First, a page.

Tips for preventing and treating injuries as you age – The Oakland Press
“Head, shoulders, knees and toes”, goes the traditional children’s song. Teachers and family taught us how important our bodies are and how bones work together from the start. As parents, we may have later danced the dance with our children, patting each end with joy and wonder. However, we unfortunately find now, years later, that there is one or more of those parts that no longer work as they once did when we were younger.
Or we are simply more susceptible to diseases or injuries due to age.
Millions of people aged 55 and over go to hospital each year for a musculoskeletal injury, with the majority being admitted and falls listed as the leading cause.
In April 2021, the World Health Organization estimated that nearly 700,000 people died from falls worldwide, with adults over the age of 60 suffering the most. And according to the Centers for Disease Control and Prevention (CDC), approximately 20 million adults in the United States over the age of 65 suffer from osteoarthritis, a degenerative joint disease primarily affecting the hands, hips and knees. Data shows that people with arthritis are 2.5 times more likely to fall.
With stats this high, Next Avenue spoke with medical experts to find out how to reduce your risk of injury or avoid making an underlying condition worse.
1. Look below
Before beginning any new exercise regimen, Dr. Michael Stuart, orthopedic surgeon and professor of orthopedics at the Mayo Clinic in Rochester, Minnesota, says, “You should first be seen by your primary care physician, your physiotherapist or an orthopaedist”.
This is especially important for making an accurate diagnosis and developing a program that works for you if you have unexplained or persistent pain. Often you might feel discomfort in one part of your body, only to learn that it’s coming from an area you hadn’t considered.
Amy Davis, 59, of Fort Wayne, Ind., recently completed total knee replacement (TKA) surgery and can relate to this advice. “I thought the pain in my knees was from pinched nerves in my back, but the X-rays showed bone on bone on my right knee and almost the same on my left knee,” Davis says.
When meeting with your doctor, also ask if you are a candidate for a bone density test. The National Osteoporosis Foundation recommends you get one if you’re a postmenopausal woman and recently broke a bone, or a man over 50. A doctor will need to order this non-invasive test for you.
2. Keep fit
“The best thing a person can do is maintain physical fitness to avoid a fall or injury,” says Dr. Molly Jarman, an assistant professor at Harvard Medical School and a senior fellow at the department’s Center for Surgery and Public Health. of Brigham’s surgery. and Boston Women’s Hospital.
By being both strong and coordinated, you’re less likely to fall, and if you do, you can heal faster.
“You have to remember that the body design we’re working with is meant to break down and be impermanent,” says Dr. Andrew Grose, orthopedic trauma surgeon at Stamford Hospital for Special Surgery in Connecticut. He recommends focusing on three critical areas. for fitness: muscle building, flexibility and balance.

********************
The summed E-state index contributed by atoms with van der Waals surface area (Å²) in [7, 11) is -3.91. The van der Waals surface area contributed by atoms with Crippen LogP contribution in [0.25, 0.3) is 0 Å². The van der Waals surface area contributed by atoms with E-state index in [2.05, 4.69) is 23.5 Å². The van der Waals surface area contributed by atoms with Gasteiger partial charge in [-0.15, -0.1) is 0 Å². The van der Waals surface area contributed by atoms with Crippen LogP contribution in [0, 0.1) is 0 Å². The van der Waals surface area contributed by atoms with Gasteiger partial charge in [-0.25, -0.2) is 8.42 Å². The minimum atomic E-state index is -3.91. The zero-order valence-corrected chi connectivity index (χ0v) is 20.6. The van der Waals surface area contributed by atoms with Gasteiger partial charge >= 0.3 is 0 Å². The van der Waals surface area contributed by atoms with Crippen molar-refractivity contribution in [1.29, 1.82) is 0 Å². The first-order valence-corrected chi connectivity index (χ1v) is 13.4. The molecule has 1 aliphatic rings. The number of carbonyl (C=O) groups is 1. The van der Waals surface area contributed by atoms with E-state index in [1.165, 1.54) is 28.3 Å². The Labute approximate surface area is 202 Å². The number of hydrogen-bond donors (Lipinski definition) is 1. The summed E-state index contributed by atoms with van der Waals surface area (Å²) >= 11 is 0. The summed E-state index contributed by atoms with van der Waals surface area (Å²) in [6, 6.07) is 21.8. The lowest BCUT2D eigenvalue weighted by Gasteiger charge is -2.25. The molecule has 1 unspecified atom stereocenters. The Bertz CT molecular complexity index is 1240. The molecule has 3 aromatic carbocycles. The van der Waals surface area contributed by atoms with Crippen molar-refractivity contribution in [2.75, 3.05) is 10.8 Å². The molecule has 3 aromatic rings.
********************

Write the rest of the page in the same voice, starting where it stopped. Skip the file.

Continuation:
“There’s good evidence that strength training is essential for people over forty. You don’t have to be Arnold Schwarzenegger, but you have to maintain muscle mass,” Grose said.
Tai chi (proven to have medical benefits), yoga, walking, and the elliptical are all ways to improve your balance. And be sure to stretch gently to stay flexible.
3. Be aerobic
Regular aerobic exercise includes swimming, brisk walking, jogging, or cycling, all of which provide cardiovascular conditioning known to improve heart health, blood circulation, and lung capacity by fueling muscles to move and burn more fuel.
Another benefit, according to the Mayo Clinic, is that your body releases endorphins that promote “an increased sense of well-being.”
Check the recommended exercise guidelines on health.gov.
4. Maintain weight
“Managing your weight contributes to good health now and as you age,” according to the CDC. While many orthopedic problems are genetic or due to an acute injury, joint problems can result from the added stress and inflammation of the knees, hips, or even hands.
5. Be safe
Because falls most often happen inside or near your home, here are some ways to protect your environment from accidents:
• Eliminate tripping hazards. Secure area rugs with masking tape and make sure the carpet does not fray.
Put things away. Reduce obstacles by putting things back where they belong.
Install night lights. Add light in hallways and bathrooms to see where you are going in the middle of the night.
• Wear appropriate footwear. Make sure your feet are supported by shoes that match the activity. And if you have any questions, consult your doctor or physical therapist to find out which ones are right for you. Also invest in non-slip socks if you have hardwood or slippery floors, or if you walk barefoot.
• MIND THE STEP. Limit distractions when walking on sidewalks, paths, or even around your house. And look down to see if there are any bumps, clods, rocks, twigs, branches or other obstacles that could cause you to trip.
6. Check Medications
As people age, they take more and more medications, including over-the-counter medications. Research shows that certain medications, alone or in combination with others, can impact balance and increase the risk of falling.
Ask your doctor or pharmacist about this risk for any current or future prescription and non-prescription pills you take.
Sheryl Stillman is a former retail executive turned freelance writer and change management consultant. She enjoys writing on a variety of topics including aging, technology, and solo travel. To learn more, visit sherylonline.com.